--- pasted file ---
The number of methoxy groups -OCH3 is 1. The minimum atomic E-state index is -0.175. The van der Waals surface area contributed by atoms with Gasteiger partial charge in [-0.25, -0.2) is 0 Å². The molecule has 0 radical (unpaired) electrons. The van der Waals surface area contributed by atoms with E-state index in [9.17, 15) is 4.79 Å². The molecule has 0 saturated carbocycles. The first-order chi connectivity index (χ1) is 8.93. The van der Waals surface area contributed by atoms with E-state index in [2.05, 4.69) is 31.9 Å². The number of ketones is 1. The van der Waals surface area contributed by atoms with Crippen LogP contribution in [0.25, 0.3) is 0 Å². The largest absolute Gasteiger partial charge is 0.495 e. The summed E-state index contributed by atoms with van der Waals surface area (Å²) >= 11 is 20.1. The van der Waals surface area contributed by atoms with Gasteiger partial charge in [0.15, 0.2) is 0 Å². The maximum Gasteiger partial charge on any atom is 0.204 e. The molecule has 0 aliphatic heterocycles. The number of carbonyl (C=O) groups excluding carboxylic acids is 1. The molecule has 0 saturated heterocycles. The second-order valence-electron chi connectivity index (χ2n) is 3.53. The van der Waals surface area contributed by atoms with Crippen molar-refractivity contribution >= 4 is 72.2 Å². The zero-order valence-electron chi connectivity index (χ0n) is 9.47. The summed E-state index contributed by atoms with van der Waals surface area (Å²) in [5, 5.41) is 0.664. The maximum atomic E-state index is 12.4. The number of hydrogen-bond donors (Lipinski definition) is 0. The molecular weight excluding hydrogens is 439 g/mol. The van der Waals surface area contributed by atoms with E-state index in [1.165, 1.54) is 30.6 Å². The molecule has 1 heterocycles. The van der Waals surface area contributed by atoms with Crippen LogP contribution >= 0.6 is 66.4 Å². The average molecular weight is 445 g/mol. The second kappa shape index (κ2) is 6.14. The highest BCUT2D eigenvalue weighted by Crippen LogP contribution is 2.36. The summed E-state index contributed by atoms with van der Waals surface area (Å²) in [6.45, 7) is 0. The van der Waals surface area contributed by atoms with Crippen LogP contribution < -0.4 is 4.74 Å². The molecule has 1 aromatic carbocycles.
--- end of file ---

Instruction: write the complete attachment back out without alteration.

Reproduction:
The number of methoxy groups -OCH3 is 1. The minimum atomic E-state index is -0.175. The van der Waals surface area contributed by atoms with Gasteiger partial charge in [-0.25, -0.2) is 0 Å². The molecule has 0 radical (unpaired) electrons. The van der Waals surface area contributed by atoms with E-state index in [9.17, 15) is 4.79 Å². The molecule has 0 saturated carbocycles. The first-order chi connectivity index (χ1) is 8.93. The van der Waals surface area contributed by atoms with E-state index in [2.05, 4.69) is 31.9 Å². The number of ketones is 1. The van der Waals surface area contributed by atoms with Crippen LogP contribution in [0.25, 0.3) is 0 Å². The largest absolute Gasteiger partial charge is 0.495 e. The summed E-state index contributed by atoms with van der Waals surface area (Å²) >= 11 is 20.1. The van der Waals surface area contributed by atoms with Gasteiger partial charge in [0.15, 0.2) is 0 Å². The maximum Gasteiger partial charge on any atom is 0.204 e. The molecule has 0 aliphatic heterocycles. The number of carbonyl (C=O) groups excluding carboxylic acids is 1. The molecule has 0 saturated heterocycles. The second-order valence-electron chi connectivity index (χ2n) is 3.53. The van der Waals surface area contributed by atoms with Crippen molar-refractivity contribution >= 4 is 72.2 Å². The zero-order valence-electron chi connectivity index (χ0n) is 9.47. The summed E-state index contributed by atoms with van der Waals surface area (Å²) in [5, 5.41) is 0.664. The maximum atomic E-state index is 12.4. The number of hydrogen-bond donors (Lipinski definition) is 0. The molecular weight excluding hydrogens is 439 g/mol. The van der Waals surface area contributed by atoms with E-state index in [1.165, 1.54) is 30.6 Å². The molecule has 1 heterocycles. The van der Waals surface area contributed by atoms with Crippen LogP contribution >= 0.6 is 66.4 Å². The average molecular weight is 445 g/mol. The second kappa shape index (κ2) is 6.14. The highest BCUT2D eigenvalue weighted by Crippen LogP contribution is 2.36. The summed E-state index contributed by atoms with van der Waals surface area (Å²) in [6.45, 7) is 0. The van der Waals surface area contributed by atoms with Crippen LogP contribution < -0.4 is 4.74 Å². The molecule has 1 aromatic carbocycles.